When B.J. Upton made his seemingly long-awaited full-season major league debut in 2007 at 22, he did not disappoint. Although he didn’t settle in full-time defensively at center field until the following season, his 2007 offensive performance was tremendous. Upton hit for average (.300), stole 22 bases, displayed good plate discipline (11.9% walk rate, 19.1% O-Swing), and perhaps most exciting given his age, showed very good power, with a .209 ISO and 24 home runs. A 22-year-old center fielder putting up a .387 wOBA (.300/.386/.508) seemed to be destined for superstardom.
Upton’s 2008 season was still excellent overall, as he put up 4.6 WAR while playing well in center field, improving his walk rate, lowering his strikeout rate, and stealing 44 bases. However, his power seemed to disappear, as his ISO dropped to .128 and he hit only nine home runs. Many attributed this to a shoulder injury during the season, and given that he excelled in almost every other area (.354 wOBA [.273/383/.401]), there was little reason to worry. However, in 2009, the power drought (only 11 HR, .132 ISO) continued, and coupled with a declining walk rate and a lower BABIP, Upton limped to a .310 wOBA season (.241/.313/.373).
Upton might have been seen as settling in as good defensive center fielder with an okay-ish bat, but it is easy to forget that he was only 25 to start the 2010 season. Whatever other problems he (allegedly) has had, the power has been fairly close to his 2007 level. While a low BABIP (.299) is responsible for a keeping his wOBA down to .342 (.236/.324/.427), that’s still a good number in the current offensive environment, and notably for the purposes of this post, his ISO is back up to .190 with 17 home runs.
Is this real improvement, random variation, or simply Upton finally getting his swing back after 2008’s shoulder problems? The shoulder issue is something we’ll have to set aside, but maybe we can get a bit of lead on the other two, beginning with Upton’s batted ball data. In 2007, Upton had a 19.8% Home Run-to-Fly Ball Ratio, but in 2008 that dropped to 7.4% and in 2009 to 6.8%. While his 2008 flyball rate dropped down to 30.6% from 37.6%, he still had trouble getting fly balls out of the park in 2009 despite the increase in flies to 40.3%. This season, Upton has increased his flyball rate to 42.7%, and more of them have gone out of the park — 11.9%. This is perhaps demonstrative of a change in approach.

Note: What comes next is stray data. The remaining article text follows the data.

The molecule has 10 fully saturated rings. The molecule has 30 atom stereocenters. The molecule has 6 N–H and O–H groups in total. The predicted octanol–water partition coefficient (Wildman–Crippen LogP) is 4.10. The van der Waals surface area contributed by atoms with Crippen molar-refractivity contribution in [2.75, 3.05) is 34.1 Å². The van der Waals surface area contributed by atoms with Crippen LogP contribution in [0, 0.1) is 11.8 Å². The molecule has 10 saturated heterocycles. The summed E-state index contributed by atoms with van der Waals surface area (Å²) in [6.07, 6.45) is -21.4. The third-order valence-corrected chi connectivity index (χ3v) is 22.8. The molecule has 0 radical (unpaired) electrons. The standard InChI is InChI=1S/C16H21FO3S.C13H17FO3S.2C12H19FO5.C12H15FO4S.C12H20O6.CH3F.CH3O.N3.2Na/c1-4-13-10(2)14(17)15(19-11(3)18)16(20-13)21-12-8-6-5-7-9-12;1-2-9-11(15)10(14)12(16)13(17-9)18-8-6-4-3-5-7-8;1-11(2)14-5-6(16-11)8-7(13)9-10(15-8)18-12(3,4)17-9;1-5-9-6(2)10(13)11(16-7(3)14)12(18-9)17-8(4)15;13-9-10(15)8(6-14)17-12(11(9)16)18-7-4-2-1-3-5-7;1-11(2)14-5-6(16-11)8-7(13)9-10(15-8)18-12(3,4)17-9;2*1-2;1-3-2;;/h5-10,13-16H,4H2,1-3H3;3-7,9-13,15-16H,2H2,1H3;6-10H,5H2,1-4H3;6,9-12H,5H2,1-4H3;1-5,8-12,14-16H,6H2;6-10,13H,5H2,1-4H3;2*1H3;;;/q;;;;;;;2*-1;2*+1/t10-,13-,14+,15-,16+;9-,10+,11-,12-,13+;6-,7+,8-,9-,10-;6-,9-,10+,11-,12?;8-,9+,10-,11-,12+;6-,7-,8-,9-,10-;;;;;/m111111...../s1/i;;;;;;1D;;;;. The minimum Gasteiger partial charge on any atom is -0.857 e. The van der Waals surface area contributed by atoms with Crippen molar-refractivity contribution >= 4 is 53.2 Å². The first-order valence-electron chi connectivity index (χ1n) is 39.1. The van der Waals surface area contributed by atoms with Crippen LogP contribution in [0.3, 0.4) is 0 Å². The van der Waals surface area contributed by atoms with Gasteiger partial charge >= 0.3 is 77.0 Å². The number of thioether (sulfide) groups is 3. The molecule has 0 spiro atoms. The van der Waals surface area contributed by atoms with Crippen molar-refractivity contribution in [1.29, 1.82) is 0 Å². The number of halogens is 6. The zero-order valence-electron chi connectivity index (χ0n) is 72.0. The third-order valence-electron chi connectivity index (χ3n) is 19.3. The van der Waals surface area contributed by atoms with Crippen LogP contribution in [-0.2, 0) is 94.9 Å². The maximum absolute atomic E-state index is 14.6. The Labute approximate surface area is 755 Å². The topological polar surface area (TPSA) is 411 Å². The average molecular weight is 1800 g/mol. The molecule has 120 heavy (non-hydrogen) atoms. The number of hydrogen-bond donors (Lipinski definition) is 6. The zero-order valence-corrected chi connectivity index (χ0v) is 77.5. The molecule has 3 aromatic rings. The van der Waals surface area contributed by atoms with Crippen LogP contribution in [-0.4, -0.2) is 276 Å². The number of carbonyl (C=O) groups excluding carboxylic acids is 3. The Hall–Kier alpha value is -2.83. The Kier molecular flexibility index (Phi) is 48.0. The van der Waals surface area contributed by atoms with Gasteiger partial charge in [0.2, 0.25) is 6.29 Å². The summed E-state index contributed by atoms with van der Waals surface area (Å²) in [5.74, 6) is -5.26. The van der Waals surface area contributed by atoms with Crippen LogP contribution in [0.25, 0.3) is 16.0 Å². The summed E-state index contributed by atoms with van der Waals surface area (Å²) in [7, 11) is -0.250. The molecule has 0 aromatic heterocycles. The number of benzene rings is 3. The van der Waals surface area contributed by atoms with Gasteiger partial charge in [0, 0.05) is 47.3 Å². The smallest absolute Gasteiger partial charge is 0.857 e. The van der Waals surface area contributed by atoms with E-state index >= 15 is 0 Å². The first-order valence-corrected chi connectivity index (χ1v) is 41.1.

Moreover, other data suggests that Upton has never been terribly lucky with regard to home runs. I don’t know the most recent Hit Tracker averages, but I believe that about a third of all home runs across baseball are “Just Enoughs” — that is, just barely cleared the fence. If a player has more than that number of “Just Enough” homers, they are probably getting a lucky. In 2007 only 7 of Upton’s 24 home runs were “Just Enough” homers, in 2008 3 of 9, and in 2009 3 of 11. Upton doesn’t seem to have had much luck on that score in previous seasons, or in the current season, when only 3 of Upton’s 17 home runs so far have been “Just Enoughs.” He’s hitting those homers with authority.
There are other legitimate concerns about Upton’s offense, of course — strikeouts aren’t horrible in themselves, but they remain high for Upton and might reflect a growing problem making contact. The less contact a player makes, the less chances he’ll have to hit one out of the park. These contact problem might also be related to a more aggressive plate approach — while Upton’s walk rate and O-Swing percentages remain above average, he’s swinging at more pitches outside the zone than ever before (24.9% O-Swing vs. 18.9% career). Still, whether it’s due to a change in approach, a finally healed shoulder, or a combination of the two, fans of the Rays have to be happy to see B.J. Upton’s power returning to previous levels, and there are indications that it might continue to do so.
Matt Klaassen reads and writes obituaries in the Greater Toronto Area. If you can't get enough of him, follow him on Twitter.